Researchers at the University of Basel in collaboration with colleagues from Pisa have developed a new concept that uses the electron spin to switch an electrical current. In addition to fundamental research, such spin valves are also the key elements in spintronics -- a type of electronics that exploits the spin instead of the charge of electrons. The results were published in the scientific journal Communications Physics. (2020-08-12)

Probing the properties of magnetic quasi-particles
Researchers have for the first time measured a fundamental property of magnets called magnon polarisation -- and in the process, are making progress towards building low-energy devices. (2020-07-28)

Ferried across: Figuring out unconventional spin transport in quantum spin liquids
Scientists at Tokyo Institute of Technology and Yokohama National University uncover the peculiar mechanism by which spin perturbations travel through a seemingly unpassable region of a quantum spin liquid system. This new insight may represent another building block in next-generation electronics and even quantum computers. (2020-07-27)

Higher-order topology found in 2D crystal
The research team took a new approach by using the Josephson junctions to spatially resolve the supercurrent flow and to show that WTe2 does indeed appear to have hinge states and be a higher-order topological insulator. They have identified a new higher-order topological insulator. It is a layered two-dimensional transition metal dichalcogenide (TMDC) called WTe2. This is a famous material in condensed matter physics that displays a variety of exotic properties from titanic magnetoresistance to quantized spin hall effect. (2020-07-15)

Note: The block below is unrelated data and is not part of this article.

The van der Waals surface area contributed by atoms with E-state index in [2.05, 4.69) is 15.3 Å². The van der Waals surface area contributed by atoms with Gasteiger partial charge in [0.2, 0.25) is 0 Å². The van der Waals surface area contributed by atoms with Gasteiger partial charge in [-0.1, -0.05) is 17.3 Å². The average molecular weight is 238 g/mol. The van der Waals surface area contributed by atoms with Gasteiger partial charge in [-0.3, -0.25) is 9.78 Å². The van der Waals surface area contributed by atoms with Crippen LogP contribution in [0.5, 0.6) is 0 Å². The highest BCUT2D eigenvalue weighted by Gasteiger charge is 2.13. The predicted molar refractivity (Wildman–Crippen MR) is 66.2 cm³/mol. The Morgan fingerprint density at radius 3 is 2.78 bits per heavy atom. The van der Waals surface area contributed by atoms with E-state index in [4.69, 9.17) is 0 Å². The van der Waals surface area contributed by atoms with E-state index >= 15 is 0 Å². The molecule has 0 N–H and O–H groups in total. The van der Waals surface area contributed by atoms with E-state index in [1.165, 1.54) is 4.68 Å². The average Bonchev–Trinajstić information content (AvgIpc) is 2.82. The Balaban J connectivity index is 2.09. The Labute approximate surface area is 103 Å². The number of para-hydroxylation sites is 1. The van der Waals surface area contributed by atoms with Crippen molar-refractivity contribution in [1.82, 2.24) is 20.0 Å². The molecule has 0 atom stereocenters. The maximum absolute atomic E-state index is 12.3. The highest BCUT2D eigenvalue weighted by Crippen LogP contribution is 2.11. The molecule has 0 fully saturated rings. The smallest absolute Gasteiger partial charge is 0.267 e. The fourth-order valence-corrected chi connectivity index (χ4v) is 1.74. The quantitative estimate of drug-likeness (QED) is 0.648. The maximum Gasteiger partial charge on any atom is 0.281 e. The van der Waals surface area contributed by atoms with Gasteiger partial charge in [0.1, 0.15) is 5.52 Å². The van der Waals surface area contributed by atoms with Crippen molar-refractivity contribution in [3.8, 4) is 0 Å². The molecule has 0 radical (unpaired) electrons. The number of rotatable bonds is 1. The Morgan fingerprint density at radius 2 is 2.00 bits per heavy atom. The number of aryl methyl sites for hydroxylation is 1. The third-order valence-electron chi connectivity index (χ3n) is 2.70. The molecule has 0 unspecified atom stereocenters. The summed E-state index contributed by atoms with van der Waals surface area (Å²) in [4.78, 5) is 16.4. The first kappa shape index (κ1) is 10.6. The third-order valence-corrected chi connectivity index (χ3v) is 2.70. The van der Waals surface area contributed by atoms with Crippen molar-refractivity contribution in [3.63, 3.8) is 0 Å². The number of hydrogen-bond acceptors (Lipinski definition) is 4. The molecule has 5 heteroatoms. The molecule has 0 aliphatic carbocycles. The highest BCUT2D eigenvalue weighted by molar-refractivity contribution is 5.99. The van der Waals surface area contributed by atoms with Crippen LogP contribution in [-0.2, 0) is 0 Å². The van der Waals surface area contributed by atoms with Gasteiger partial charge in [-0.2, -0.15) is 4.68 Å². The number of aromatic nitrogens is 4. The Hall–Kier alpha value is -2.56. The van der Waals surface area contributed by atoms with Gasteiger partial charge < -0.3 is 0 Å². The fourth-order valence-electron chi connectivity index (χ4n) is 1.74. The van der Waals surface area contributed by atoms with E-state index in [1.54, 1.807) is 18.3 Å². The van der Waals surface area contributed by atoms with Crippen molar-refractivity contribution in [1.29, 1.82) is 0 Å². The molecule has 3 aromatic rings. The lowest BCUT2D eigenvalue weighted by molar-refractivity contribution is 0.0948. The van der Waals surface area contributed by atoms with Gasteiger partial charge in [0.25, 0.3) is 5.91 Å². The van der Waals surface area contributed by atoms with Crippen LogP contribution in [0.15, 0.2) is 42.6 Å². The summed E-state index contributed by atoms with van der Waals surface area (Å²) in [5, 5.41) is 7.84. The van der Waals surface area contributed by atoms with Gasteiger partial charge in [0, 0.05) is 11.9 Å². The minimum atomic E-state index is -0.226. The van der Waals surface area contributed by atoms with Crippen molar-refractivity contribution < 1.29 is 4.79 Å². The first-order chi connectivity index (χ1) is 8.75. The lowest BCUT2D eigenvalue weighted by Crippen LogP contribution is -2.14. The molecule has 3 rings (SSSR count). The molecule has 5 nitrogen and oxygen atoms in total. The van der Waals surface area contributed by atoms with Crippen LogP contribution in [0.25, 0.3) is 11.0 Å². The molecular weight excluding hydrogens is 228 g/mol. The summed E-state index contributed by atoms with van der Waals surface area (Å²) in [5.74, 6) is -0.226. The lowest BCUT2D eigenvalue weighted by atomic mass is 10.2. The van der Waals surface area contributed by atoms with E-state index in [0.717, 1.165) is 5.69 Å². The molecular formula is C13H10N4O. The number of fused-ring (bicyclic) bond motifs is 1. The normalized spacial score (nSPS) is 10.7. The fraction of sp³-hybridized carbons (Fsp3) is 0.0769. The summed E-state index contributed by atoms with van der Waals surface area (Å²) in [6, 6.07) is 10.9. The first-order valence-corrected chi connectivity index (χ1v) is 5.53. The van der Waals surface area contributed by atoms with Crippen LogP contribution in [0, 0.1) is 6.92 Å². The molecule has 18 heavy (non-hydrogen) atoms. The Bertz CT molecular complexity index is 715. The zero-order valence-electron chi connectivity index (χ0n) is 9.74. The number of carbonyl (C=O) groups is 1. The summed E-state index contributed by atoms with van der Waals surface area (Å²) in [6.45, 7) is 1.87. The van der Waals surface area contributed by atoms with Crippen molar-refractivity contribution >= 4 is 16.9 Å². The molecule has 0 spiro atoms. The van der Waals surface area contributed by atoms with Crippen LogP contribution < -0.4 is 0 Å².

The spin state story: Observation of the quantum spin liquid state in novel material
The quantum spin liquid (QSL) state is an exotic state of matter where the spin of electrons, which generally exhibits order at low temperatures, remains disordered. Now, scientists from Tokyo University of Science, Japan, have developed a new material where a two-dimensional QSL state can be experimentally observed, advancing our knowledge of spin behavior, and getting us closer to next-generation ''spintronic'' devices. (2020-07-09)

Magnetic memory states go exponential
Researchers showed that relatively simple structures can support exponential number of magnetic states - much greater than previously thought - and demonstrated switching between the states by generating spin currents. The ability to stabilize and control exponential number of discrete magnetic states in a relatively simple structure constitutes a major contribution to spintronics and may pave the way to multi-level magnetic memory with extremely large number of states per cell, be used for neuromorphic computing, and more. (2020-07-09)

New breakthrough in 'spintronics' could boost high speed data technology
Scientists have made a pivotal breakthrough in the important, emerging field of spintronics -- which could lead to a new high speed energy efficient data technology. (2020-07-03)

A path to new nanofluidic devices applying spintronics technology